Q. When will a terminated worker be denied unemployment benefits under California law?
A. If an employer can prove that a former employee was fired for “misconduct,” the worker is not eligible for unemployment benefits. To establish misconduct for this purpose, the employer must show that the conduct leading to the discharge constituted a substantial disregard of the standard of behavior that the employer has a right to expect of employees.
The employer must prove that the employee owed a “reasonable duty” to perform the job; that the worker breached this duty; that the breach was willful (known by the employee, as documented by previous warnings); and, if allowed to continue, the employer would have been injured by the employee’s actions. Work rules, job descriptions, employee handbooks and documentation of the former employee’s specific deficiencies are vital to establishing misconduct.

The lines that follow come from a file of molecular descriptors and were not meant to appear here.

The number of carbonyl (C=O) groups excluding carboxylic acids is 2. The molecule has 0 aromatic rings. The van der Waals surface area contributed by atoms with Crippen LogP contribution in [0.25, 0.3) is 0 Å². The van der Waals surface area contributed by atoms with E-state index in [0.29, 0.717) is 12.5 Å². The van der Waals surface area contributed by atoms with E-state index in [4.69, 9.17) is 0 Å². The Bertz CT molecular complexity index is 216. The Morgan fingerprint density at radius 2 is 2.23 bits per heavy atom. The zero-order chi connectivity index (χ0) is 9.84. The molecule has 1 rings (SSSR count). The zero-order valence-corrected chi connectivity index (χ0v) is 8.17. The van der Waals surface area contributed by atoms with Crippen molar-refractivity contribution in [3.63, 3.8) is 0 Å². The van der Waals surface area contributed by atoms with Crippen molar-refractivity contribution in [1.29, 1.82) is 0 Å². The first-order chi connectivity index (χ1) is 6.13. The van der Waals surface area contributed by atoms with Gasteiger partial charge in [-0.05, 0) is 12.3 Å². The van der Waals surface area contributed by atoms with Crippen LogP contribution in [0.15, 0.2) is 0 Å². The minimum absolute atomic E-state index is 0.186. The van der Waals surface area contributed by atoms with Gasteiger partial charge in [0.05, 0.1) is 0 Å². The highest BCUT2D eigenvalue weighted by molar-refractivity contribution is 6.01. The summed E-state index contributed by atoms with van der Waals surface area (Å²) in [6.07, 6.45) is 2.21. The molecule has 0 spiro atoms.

Seek the advice of counsel before deciding to challenge a worker’s unemployment claim.